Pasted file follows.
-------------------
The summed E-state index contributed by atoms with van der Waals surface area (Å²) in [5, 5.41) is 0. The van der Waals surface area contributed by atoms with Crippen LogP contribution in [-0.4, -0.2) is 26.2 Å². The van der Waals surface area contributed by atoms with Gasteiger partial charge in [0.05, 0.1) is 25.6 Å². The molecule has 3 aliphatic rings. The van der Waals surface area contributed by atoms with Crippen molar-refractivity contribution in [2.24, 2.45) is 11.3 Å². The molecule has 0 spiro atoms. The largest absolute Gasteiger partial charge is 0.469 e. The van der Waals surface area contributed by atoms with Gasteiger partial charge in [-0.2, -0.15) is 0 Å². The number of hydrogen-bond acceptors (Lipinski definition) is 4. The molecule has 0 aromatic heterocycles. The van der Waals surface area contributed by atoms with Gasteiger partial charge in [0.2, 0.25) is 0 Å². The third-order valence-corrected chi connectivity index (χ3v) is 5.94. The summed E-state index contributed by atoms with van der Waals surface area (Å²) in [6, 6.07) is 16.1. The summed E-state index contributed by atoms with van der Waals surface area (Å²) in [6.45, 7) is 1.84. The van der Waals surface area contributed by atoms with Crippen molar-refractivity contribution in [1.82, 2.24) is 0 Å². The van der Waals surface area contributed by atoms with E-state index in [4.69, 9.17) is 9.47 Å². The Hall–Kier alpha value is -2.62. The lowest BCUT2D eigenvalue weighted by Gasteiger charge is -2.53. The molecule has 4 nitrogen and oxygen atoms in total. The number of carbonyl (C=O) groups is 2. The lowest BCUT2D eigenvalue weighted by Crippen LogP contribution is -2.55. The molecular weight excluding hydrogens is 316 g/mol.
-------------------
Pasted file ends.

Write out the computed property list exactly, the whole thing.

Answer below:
The summed E-state index contributed by atoms with van der Waals surface area (Å²) in [5, 5.41) is 0. The van der Waals surface area contributed by atoms with Crippen LogP contribution in [-0.4, -0.2) is 26.2 Å². The van der Waals surface area contributed by atoms with Gasteiger partial charge in [0.05, 0.1) is 25.6 Å². The molecule has 3 aliphatic rings. The van der Waals surface area contributed by atoms with Crippen molar-refractivity contribution in [2.24, 2.45) is 11.3 Å². The molecule has 0 spiro atoms. The largest absolute Gasteiger partial charge is 0.469 e. The van der Waals surface area contributed by atoms with Gasteiger partial charge in [-0.2, -0.15) is 0 Å². The number of hydrogen-bond acceptors (Lipinski definition) is 4. The molecule has 0 aromatic heterocycles. The van der Waals surface area contributed by atoms with Gasteiger partial charge in [0.2, 0.25) is 0 Å². The third-order valence-corrected chi connectivity index (χ3v) is 5.94. The summed E-state index contributed by atoms with van der Waals surface area (Å²) in [6, 6.07) is 16.1. The summed E-state index contributed by atoms with van der Waals surface area (Å²) in [6.45, 7) is 1.84. The van der Waals surface area contributed by atoms with Crippen molar-refractivity contribution in [1.82, 2.24) is 0 Å². The van der Waals surface area contributed by atoms with E-state index in [4.69, 9.17) is 9.47 Å². The Hall–Kier alpha value is -2.62. The lowest BCUT2D eigenvalue weighted by Gasteiger charge is -2.53. The molecule has 4 nitrogen and oxygen atoms in total. The number of carbonyl (C=O) groups is 2. The lowest BCUT2D eigenvalue weighted by Crippen LogP contribution is -2.55. The molecular weight excluding hydrogens is 316 g/mol.